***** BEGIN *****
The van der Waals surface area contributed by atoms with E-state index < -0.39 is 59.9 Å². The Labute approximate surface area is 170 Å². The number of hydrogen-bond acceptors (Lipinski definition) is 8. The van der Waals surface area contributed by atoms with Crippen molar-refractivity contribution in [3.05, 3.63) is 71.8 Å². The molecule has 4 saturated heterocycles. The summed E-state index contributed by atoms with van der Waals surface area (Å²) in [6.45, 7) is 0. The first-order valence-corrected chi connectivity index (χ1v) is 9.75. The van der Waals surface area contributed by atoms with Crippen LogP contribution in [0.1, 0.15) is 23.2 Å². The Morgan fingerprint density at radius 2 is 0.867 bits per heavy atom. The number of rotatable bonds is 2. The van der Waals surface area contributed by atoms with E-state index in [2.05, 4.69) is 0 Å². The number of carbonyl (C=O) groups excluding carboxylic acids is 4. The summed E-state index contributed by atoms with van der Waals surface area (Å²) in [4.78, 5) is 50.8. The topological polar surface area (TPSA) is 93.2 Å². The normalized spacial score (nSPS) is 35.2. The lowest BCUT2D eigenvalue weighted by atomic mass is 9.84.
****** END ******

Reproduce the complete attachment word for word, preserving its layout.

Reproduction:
The van der Waals surface area contributed by atoms with E-state index < -0.39 is 59.9 Å². The Labute approximate surface area is 170 Å². The number of hydrogen-bond acceptors (Lipinski definition) is 8. The van der Waals surface area contributed by atoms with Crippen molar-refractivity contribution in [3.05, 3.63) is 71.8 Å². The molecule has 4 saturated heterocycles. The summed E-state index contributed by atoms with van der Waals surface area (Å²) in [6.45, 7) is 0. The first-order valence-corrected chi connectivity index (χ1v) is 9.75. The van der Waals surface area contributed by atoms with Crippen LogP contribution in [0.1, 0.15) is 23.2 Å². The Morgan fingerprint density at radius 2 is 0.867 bits per heavy atom. The number of rotatable bonds is 2. The van der Waals surface area contributed by atoms with E-state index in [2.05, 4.69) is 0 Å². The number of carbonyl (C=O) groups excluding carboxylic acids is 4. The summed E-state index contributed by atoms with van der Waals surface area (Å²) in [4.78, 5) is 50.8. The topological polar surface area (TPSA) is 93.2 Å². The normalized spacial score (nSPS) is 35.2. The lowest BCUT2D eigenvalue weighted by atomic mass is 9.84.